Last time I said I had discovered some interesting effects on the wrong side of a watercolour sheet. Today's image was painted on the wrong side of a sheet of Langton Prestige cold-pressed (140lb). The "correct" side had got blemishes from storage and although I did use it for an experimental exercise, I gave it up partway through; deciding to turn it over and start something else. The picture itself was first drawn a few years ago in coloured graphite on cartridge paper; I used it as the mental start-point for this second version on the watercolour paper. Having put in a few guiding outlines, I started painting....only to find that the paint was travelling all over the place, diffusing from one area to another. It was like painting on white sheets of PastelMat card, which has a similar tendency to allow colour to spread everwhere. I kept going with the addition of more paint, but it was clear that the work was going to do its own thing. I therefore kept the shapes simple, added colour on top of colour and just hoped that something sensible would come out of it all.
It finally reached a point where the image had, in fact, captured a considerable amount of the "green" atmosphere and gentle edges of the vegetation, plus calm water. Once the canal boat was marked in, I decided to stop. The water should have been a few shades darker; given the unpredictability of this paper, I decided not to chance it.
I am learning that my method tends to be very wet-on-wet; subsequently I am steering towards rougher paper in future, also heavier-weights of 200lb and upwards. Langton Prestige paper (on the right side) has a nice "tooth" that I have rather liked in the past, while using a small watercolour pad; I prefer it to Bockingford.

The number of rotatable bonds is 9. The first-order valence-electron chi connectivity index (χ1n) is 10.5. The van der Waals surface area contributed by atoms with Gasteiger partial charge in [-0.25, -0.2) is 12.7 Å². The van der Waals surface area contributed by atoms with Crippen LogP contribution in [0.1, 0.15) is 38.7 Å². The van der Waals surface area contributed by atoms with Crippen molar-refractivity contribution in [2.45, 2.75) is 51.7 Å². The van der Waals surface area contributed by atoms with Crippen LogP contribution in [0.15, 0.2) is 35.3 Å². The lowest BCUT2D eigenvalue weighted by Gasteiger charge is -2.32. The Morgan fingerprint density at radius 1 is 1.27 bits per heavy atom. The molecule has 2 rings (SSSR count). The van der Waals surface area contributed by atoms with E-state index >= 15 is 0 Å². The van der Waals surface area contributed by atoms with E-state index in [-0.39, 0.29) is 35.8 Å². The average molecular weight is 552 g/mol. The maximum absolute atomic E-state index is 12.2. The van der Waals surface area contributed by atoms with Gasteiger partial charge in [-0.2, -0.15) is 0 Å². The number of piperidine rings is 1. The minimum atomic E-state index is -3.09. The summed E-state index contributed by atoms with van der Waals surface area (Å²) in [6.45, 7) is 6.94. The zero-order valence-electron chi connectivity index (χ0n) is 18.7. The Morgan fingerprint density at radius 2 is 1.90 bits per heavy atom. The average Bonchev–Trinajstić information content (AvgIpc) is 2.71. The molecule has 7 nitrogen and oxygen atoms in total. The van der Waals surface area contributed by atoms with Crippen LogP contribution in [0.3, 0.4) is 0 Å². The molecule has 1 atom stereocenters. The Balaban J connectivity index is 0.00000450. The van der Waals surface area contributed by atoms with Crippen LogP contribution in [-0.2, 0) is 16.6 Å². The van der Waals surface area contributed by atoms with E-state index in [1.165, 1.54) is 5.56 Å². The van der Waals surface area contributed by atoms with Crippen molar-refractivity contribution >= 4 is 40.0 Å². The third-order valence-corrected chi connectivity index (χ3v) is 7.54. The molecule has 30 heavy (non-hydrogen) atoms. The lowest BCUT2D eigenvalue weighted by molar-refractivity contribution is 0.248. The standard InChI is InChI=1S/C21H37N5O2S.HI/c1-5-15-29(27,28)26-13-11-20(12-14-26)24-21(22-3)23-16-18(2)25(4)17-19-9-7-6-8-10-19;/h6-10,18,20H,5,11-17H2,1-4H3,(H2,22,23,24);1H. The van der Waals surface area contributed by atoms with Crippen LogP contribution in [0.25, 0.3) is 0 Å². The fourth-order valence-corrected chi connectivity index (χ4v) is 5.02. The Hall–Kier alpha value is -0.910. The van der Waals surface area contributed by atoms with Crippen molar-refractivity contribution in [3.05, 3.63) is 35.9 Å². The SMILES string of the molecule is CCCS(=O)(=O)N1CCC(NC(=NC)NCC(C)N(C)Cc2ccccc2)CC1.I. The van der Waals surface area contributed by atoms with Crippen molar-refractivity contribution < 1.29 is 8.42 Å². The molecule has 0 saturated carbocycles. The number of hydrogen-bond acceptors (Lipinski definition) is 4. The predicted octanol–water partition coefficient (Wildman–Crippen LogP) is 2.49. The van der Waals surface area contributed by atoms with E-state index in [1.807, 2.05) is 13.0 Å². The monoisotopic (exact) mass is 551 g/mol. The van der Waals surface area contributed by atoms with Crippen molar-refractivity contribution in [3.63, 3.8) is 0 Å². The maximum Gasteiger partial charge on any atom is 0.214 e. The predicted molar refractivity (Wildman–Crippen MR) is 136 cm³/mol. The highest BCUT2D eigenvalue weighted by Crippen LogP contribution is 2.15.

My small abstracts project has come to a halt for the time being; the work-room needs to be a bit cooler before returning to the oils. I am wondering what mileage there might be in watercolour (or watermedia) abstract ideas; they generally work best in larger sizes. I have an art book from the 1970's that covers a lot of watermedia abstracts and the possibilities are enormous. Being mindful of supplies shortages and delivery problems, I intend to keep my work at modest dimensions.
Purton Wrecks; watercolour 15 x 11 inches approx.
I have been "re-training" myself on watercolours. It is a medium which depends quite a lot on good quality paper and this is an area where I have technical knowledge but not enough practical hours under the belt. Much also depends on what I currently have in my paper "stock" to use. Today's picture is on 140lb cold-pressed Fabriano Artistico; cut from a full-sized sheet so that I knew which was the "right" and "wrong" side. These past couple of weeks I have worked on the wrong side of sheets of paper, before realising that the paint-handling was not going the way I expected it to. Result; give up, turn the paper over and re-stretch.
Today's subject is one that I have had in mind to do for some while. This is probably why it virtually painted itself from start to finish; despite my lack of time spent with the medium, the paper accepted the washes beautifully and it all formed itself within a couple of hours (session 1). The sky went in, using Payne's grey and a smidge of blue, using one major wash and a couple of smaller ones. The grass-covered boats were painted directly with very little pre-drawing (I was lucky there!) and grassy banks extended up and to the right. The next session saw the completion of sand, rough grasses and ridge-top trees. I rather surprised myself with this one and it has given me some confidence to move on and try more. The wrecks are scattered all along the line of the River Severn, in the Purton/Sharpness area, Gloucestershire. There is a website dedicated to their history if you are interested in reading more. My own painting was done from photos, I have taken quite a lot in this area and plan to go back at some time in the future, for more.